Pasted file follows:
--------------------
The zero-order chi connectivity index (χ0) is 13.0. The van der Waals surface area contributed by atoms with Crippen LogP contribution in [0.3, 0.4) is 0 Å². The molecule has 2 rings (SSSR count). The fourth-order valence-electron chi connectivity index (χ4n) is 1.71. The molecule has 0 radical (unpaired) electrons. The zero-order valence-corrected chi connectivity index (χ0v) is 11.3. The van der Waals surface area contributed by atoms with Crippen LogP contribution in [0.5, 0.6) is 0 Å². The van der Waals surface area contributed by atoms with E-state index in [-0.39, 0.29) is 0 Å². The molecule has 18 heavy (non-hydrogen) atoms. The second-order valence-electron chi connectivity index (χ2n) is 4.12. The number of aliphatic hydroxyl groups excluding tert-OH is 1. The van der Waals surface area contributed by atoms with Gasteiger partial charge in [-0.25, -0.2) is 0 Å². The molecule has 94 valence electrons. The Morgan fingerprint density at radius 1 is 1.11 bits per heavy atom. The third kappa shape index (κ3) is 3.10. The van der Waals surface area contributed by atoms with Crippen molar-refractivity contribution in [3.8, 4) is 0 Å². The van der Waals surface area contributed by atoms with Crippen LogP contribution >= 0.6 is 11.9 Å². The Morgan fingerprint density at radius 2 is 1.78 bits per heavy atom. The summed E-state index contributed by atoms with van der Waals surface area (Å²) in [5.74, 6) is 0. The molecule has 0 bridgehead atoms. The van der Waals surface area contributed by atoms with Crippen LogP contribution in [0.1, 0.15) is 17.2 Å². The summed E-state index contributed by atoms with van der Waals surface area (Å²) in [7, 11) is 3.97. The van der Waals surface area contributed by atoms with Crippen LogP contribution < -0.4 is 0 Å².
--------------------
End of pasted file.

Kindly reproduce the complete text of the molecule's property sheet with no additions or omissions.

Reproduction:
The zero-order chi connectivity index (χ0) is 13.0. The van der Waals surface area contributed by atoms with Crippen LogP contribution in [0.3, 0.4) is 0 Å². The molecule has 2 rings (SSSR count). The fourth-order valence-electron chi connectivity index (χ4n) is 1.71. The molecule has 0 radical (unpaired) electrons. The zero-order valence-corrected chi connectivity index (χ0v) is 11.3. The van der Waals surface area contributed by atoms with Crippen LogP contribution in [0.5, 0.6) is 0 Å². The van der Waals surface area contributed by atoms with E-state index in [-0.39, 0.29) is 0 Å². The molecule has 18 heavy (non-hydrogen) atoms. The second-order valence-electron chi connectivity index (χ2n) is 4.12. The number of aliphatic hydroxyl groups excluding tert-OH is 1. The van der Waals surface area contributed by atoms with Gasteiger partial charge in [-0.25, -0.2) is 0 Å². The molecule has 94 valence electrons. The Morgan fingerprint density at radius 1 is 1.11 bits per heavy atom. The third kappa shape index (κ3) is 3.10. The van der Waals surface area contributed by atoms with Crippen molar-refractivity contribution in [3.8, 4) is 0 Å². The van der Waals surface area contributed by atoms with Crippen LogP contribution >= 0.6 is 11.9 Å². The Morgan fingerprint density at radius 2 is 1.78 bits per heavy atom. The summed E-state index contributed by atoms with van der Waals surface area (Å²) in [5.74, 6) is 0. The molecule has 0 bridgehead atoms. The van der Waals surface area contributed by atoms with Crippen LogP contribution in [0.1, 0.15) is 17.2 Å². The summed E-state index contributed by atoms with van der Waals surface area (Å²) in [7, 11) is 3.97. The van der Waals surface area contributed by atoms with Crippen LogP contribution < -0.4 is 0 Å².